. Cornish v. Legal Aid Ontario

In Cornish v. Legal Aid Ontario (Div Court, 2022) the Divisional Court considered the legal aid statute in the context of a suit by a lawyer for unpaid fees:
[41] LASA and its regulations provide a system for legal aid services. Section 25 of LASA provides that an LAO area director may issue a legal aid certificate to individuals requiring legal services provided certain requirements are met. Section 29 provides that an area director may cancel a certificate. Section 30 provides for an appeal of a decision to cancel a certificate to an LAO area committee, and a further appeal to an officer or employee designated by the board of directors of LAO.

[42] Section 31 of LASA provides that LAO shall pay every lawyer who provides legal aid services pursuant to a certificate “a fee for the services rendered, determined in accordance with the regulations, and an amount for proper disbursements, determined in accordance with the regulations.” This section further provides that “A lawyer or service-provider who provides legal aid services pursuant to a certificate may appeal the Corporation’s determination of the lawyer’s or service-provider’s account in the manner set out in the regulations.”

[43] Sections 46 and 47 of the applicable regulation under LASA (O. Reg. 106/99), provide that a lawyer who is dissatisfied with the amount paid for an account submitted to LAO may request a review, and if still dissatisfied may appeal to an assessment officer appointed under s. 90 of the Courts of Justice Act.

[44] Section 83 of LASA provides that the Statutory Powers Procedure Act does not apply to any decisions made or proceedings conducted under LASA. It further provides that, “Except as specifically provided in this Act, every decision of the Corporation, its employees or a committee of its board of directors, and every decision of an area director or area committee is final and shall not be subject to appeal or judicial review.”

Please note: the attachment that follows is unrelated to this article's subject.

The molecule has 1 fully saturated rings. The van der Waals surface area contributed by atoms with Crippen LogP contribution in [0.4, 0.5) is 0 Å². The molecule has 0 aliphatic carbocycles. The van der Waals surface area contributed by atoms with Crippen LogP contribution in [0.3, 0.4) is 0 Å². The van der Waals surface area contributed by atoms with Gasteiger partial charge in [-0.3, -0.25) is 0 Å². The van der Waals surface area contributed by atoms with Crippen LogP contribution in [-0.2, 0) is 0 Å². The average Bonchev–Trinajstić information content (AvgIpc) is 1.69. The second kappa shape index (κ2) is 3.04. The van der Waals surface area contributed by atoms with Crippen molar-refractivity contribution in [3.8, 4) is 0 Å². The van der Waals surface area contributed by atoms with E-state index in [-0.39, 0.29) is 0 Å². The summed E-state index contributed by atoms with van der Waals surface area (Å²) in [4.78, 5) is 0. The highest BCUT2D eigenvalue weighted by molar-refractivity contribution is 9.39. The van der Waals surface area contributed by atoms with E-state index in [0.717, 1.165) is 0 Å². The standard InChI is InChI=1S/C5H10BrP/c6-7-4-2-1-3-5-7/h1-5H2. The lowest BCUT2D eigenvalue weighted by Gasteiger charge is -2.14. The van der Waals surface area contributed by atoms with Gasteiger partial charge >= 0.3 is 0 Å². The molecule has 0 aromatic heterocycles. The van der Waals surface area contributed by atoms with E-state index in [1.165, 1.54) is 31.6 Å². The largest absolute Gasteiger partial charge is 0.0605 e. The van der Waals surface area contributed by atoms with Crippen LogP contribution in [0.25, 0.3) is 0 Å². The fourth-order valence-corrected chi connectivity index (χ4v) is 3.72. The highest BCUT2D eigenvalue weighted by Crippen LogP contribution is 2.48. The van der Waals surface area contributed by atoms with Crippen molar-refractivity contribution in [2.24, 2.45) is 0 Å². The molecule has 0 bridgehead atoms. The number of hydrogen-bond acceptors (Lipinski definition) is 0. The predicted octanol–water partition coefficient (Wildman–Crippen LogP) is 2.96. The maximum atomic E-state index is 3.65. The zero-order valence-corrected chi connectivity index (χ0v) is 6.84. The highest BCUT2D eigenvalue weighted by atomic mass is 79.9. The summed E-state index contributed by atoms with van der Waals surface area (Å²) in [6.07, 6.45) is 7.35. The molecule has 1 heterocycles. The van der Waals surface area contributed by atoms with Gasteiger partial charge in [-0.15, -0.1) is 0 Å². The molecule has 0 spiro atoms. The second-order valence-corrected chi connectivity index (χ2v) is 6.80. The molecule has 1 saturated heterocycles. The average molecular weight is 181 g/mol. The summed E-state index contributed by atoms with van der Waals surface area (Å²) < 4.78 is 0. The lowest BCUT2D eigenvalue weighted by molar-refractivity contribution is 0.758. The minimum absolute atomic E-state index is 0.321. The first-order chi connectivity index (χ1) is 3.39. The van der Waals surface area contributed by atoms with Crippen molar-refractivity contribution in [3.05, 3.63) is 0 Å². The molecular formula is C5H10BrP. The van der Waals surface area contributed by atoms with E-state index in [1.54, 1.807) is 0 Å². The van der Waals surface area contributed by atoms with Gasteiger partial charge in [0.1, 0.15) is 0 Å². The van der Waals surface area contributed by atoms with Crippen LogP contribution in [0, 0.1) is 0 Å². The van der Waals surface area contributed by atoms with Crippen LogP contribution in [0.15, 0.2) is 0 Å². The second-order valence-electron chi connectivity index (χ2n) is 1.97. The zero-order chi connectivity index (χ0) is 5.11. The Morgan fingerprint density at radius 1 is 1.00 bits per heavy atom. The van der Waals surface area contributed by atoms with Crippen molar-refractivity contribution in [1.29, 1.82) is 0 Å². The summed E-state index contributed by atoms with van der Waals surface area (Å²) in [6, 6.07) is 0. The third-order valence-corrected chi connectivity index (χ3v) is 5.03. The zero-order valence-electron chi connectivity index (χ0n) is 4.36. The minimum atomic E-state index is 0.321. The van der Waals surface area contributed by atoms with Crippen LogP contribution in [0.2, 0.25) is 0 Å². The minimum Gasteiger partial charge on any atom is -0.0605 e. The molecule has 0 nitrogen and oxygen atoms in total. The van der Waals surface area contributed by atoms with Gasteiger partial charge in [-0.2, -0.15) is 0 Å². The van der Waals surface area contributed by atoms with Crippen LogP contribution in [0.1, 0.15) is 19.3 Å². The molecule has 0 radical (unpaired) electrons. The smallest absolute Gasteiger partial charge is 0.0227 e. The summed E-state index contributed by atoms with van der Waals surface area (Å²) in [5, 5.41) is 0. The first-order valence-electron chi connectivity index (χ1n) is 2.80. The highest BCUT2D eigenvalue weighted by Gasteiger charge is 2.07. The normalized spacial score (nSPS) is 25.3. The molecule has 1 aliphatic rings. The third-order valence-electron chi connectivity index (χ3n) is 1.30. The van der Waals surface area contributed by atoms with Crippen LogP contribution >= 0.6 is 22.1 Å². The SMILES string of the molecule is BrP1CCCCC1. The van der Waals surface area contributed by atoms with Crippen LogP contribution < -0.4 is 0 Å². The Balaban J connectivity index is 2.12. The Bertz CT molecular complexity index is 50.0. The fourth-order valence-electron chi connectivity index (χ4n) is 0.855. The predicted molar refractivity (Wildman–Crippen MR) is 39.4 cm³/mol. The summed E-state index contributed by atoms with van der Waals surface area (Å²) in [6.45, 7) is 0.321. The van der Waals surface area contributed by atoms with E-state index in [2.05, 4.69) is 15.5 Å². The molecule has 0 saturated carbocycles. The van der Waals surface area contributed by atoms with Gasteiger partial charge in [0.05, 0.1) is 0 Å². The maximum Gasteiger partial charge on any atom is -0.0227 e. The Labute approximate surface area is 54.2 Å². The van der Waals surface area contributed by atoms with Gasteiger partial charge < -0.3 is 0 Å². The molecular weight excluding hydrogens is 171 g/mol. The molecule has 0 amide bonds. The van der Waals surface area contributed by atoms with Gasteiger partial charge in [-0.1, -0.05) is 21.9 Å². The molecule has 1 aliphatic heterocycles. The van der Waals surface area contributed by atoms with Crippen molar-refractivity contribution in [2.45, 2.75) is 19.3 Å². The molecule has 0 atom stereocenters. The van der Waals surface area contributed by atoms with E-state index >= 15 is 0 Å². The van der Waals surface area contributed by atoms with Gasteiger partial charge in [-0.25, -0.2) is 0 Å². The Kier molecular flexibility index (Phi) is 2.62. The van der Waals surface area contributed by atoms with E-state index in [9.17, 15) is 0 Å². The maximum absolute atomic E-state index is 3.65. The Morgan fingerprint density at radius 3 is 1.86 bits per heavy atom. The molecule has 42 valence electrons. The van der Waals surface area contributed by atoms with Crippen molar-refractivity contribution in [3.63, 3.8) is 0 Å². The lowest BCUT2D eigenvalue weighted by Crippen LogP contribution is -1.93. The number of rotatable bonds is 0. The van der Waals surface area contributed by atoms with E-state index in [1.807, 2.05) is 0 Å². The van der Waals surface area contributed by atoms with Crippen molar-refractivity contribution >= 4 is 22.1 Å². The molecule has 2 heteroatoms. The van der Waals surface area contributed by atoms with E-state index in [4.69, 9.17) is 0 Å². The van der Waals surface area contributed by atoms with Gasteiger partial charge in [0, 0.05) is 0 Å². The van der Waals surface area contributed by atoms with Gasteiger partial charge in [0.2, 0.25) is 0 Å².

[45] It is apparent that the small claims court does not have jurisdiction to hear fee disputes or to address the concern raised by Mr. Cornish arising from the cancellation of the certificate of one of his clients. LASA contains a complete code for fee disputes.

[46] Mr. Cornish points to his own experience of bringing small claims court actions over fee disputes. In two cases, LAO settled the matters and did not insist that the small claims court lacked jurisdiction. He also submits that waiting for a review by an assessment officer is not practical. Mr. Cornish did not provide me with any jurisprudence that supports his submissions on this point. His arguments do not persuade me that the small claims court has jurisdiction to hear fee disputes. The procedure required in LASA appears sensible given the need for a simple and expeditious way to resolve fee disputes, which often involve modest amounts.

[47] The plea that LAO acted with malice and in bad faith towards Mr. Cornish does not, in the circumstances here, change anything. The issues described in paragraph 19 and 20 of the Claim are fee disputes. They are issues that the fee dispute resolution system mandated by LASA would be well-suited to resolve. Mr. Cornish cannot avoid the fee dispute resolution system by alleging bias, malice, or bad faith, or with his plea that he is entitled to be paid on a quantum meruit basis.